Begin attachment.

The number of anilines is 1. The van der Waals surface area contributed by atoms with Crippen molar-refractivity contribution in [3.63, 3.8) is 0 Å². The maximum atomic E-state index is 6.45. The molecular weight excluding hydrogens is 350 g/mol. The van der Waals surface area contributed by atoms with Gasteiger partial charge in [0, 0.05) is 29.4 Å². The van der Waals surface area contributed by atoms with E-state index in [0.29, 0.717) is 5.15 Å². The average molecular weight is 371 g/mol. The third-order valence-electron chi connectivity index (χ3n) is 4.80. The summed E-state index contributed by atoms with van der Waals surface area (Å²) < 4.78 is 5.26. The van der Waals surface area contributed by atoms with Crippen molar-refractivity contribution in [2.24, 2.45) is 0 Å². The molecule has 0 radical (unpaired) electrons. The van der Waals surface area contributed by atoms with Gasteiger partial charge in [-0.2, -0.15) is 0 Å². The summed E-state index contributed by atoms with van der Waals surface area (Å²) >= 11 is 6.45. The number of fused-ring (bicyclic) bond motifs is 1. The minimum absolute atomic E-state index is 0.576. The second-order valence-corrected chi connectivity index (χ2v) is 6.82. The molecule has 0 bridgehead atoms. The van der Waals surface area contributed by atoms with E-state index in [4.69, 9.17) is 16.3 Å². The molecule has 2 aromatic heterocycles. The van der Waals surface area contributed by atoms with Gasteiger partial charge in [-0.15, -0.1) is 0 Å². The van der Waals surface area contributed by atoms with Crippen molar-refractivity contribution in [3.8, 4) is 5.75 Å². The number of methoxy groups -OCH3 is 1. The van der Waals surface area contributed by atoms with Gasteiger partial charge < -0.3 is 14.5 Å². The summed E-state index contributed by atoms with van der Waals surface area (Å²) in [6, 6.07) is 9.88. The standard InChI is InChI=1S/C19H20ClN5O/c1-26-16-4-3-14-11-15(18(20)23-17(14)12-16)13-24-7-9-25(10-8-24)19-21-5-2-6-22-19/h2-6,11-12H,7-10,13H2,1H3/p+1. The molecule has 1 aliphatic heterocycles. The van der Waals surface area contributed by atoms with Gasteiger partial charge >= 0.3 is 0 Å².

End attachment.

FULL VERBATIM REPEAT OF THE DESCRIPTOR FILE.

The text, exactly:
The number of anilines is 1. The van der Waals surface area contributed by atoms with Crippen molar-refractivity contribution in [3.63, 3.8) is 0 Å². The maximum atomic E-state index is 6.45. The molecular weight excluding hydrogens is 350 g/mol. The van der Waals surface area contributed by atoms with Gasteiger partial charge in [0, 0.05) is 29.4 Å². The van der Waals surface area contributed by atoms with E-state index in [0.29, 0.717) is 5.15 Å². The average molecular weight is 371 g/mol. The third-order valence-electron chi connectivity index (χ3n) is 4.80. The summed E-state index contributed by atoms with van der Waals surface area (Å²) < 4.78 is 5.26. The van der Waals surface area contributed by atoms with Crippen molar-refractivity contribution in [2.24, 2.45) is 0 Å². The molecule has 0 radical (unpaired) electrons. The van der Waals surface area contributed by atoms with Gasteiger partial charge in [-0.2, -0.15) is 0 Å². The summed E-state index contributed by atoms with van der Waals surface area (Å²) >= 11 is 6.45. The number of fused-ring (bicyclic) bond motifs is 1. The minimum absolute atomic E-state index is 0.576. The second-order valence-corrected chi connectivity index (χ2v) is 6.82. The molecule has 0 bridgehead atoms. The van der Waals surface area contributed by atoms with E-state index in [4.69, 9.17) is 16.3 Å². The molecule has 2 aromatic heterocycles. The van der Waals surface area contributed by atoms with Gasteiger partial charge in [-0.15, -0.1) is 0 Å². The van der Waals surface area contributed by atoms with Crippen molar-refractivity contribution in [3.8, 4) is 5.75 Å². The number of methoxy groups -OCH3 is 1. The van der Waals surface area contributed by atoms with Gasteiger partial charge < -0.3 is 14.5 Å². The summed E-state index contributed by atoms with van der Waals surface area (Å²) in [6, 6.07) is 9.88. The standard InChI is InChI=1S/C19H20ClN5O/c1-26-16-4-3-14-11-15(18(20)23-17(14)12-16)13-24-7-9-25(10-8-24)19-21-5-2-6-22-19/h2-6,11-12H,7-10,13H2,1H3/p+1. The molecule has 1 aliphatic heterocycles. The van der Waals surface area contributed by atoms with Gasteiger partial charge >= 0.3 is 0 Å².